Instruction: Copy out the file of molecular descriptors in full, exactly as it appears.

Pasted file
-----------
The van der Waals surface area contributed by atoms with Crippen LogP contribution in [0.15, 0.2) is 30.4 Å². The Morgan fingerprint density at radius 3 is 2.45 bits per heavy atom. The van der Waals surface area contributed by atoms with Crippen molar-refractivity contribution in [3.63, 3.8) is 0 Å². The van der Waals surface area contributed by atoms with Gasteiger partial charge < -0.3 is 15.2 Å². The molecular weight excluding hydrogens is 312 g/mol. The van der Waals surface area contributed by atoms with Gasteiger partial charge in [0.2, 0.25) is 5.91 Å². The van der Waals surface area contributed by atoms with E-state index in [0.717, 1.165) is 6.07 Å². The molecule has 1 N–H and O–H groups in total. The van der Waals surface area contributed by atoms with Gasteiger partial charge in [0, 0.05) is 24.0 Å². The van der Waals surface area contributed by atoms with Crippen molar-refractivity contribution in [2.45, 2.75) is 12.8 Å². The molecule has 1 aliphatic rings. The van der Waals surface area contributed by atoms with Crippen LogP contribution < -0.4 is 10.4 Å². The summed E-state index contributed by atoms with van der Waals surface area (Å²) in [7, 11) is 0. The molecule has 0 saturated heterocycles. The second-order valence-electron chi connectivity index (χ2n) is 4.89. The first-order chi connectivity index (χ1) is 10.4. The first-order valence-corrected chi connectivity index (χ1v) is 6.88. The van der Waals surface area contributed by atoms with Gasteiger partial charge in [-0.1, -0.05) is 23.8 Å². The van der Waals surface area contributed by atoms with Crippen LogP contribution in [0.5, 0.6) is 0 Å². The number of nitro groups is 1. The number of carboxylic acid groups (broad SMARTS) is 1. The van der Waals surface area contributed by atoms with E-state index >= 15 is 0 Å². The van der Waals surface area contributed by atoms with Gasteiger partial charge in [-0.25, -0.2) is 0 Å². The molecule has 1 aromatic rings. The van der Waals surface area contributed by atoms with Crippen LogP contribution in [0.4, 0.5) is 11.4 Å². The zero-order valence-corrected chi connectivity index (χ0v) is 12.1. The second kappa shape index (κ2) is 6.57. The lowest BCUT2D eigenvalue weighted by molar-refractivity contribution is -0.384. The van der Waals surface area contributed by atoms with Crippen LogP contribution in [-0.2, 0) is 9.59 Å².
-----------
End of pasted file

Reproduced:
The van der Waals surface area contributed by atoms with Crippen LogP contribution in [0.15, 0.2) is 30.4 Å². The Morgan fingerprint density at radius 3 is 2.45 bits per heavy atom. The van der Waals surface area contributed by atoms with Crippen molar-refractivity contribution in [3.63, 3.8) is 0 Å². The van der Waals surface area contributed by atoms with Gasteiger partial charge < -0.3 is 15.2 Å². The molecular weight excluding hydrogens is 312 g/mol. The van der Waals surface area contributed by atoms with Gasteiger partial charge in [0.2, 0.25) is 5.91 Å². The van der Waals surface area contributed by atoms with E-state index in [0.717, 1.165) is 6.07 Å². The molecule has 1 N–H and O–H groups in total. The van der Waals surface area contributed by atoms with Gasteiger partial charge in [0, 0.05) is 24.0 Å². The van der Waals surface area contributed by atoms with Crippen molar-refractivity contribution in [2.45, 2.75) is 12.8 Å². The molecule has 1 aliphatic rings. The van der Waals surface area contributed by atoms with Crippen LogP contribution < -0.4 is 10.4 Å². The summed E-state index contributed by atoms with van der Waals surface area (Å²) in [7, 11) is 0. The molecule has 0 saturated heterocycles. The second-order valence-electron chi connectivity index (χ2n) is 4.89. The first-order chi connectivity index (χ1) is 10.4. The first-order valence-corrected chi connectivity index (χ1v) is 6.88. The van der Waals surface area contributed by atoms with Gasteiger partial charge in [-0.1, -0.05) is 23.8 Å². The van der Waals surface area contributed by atoms with Crippen LogP contribution in [0.5, 0.6) is 0 Å². The number of nitro groups is 1. The number of carboxylic acid groups (broad SMARTS) is 1. The van der Waals surface area contributed by atoms with E-state index >= 15 is 0 Å². The van der Waals surface area contributed by atoms with Gasteiger partial charge in [-0.25, -0.2) is 0 Å². The molecule has 1 aromatic rings. The van der Waals surface area contributed by atoms with Crippen LogP contribution in [0.4, 0.5) is 11.4 Å². The zero-order valence-corrected chi connectivity index (χ0v) is 12.1. The second kappa shape index (κ2) is 6.57. The lowest BCUT2D eigenvalue weighted by molar-refractivity contribution is -0.384. The van der Waals surface area contributed by atoms with Crippen LogP contribution in [-0.2, 0) is 9.59 Å².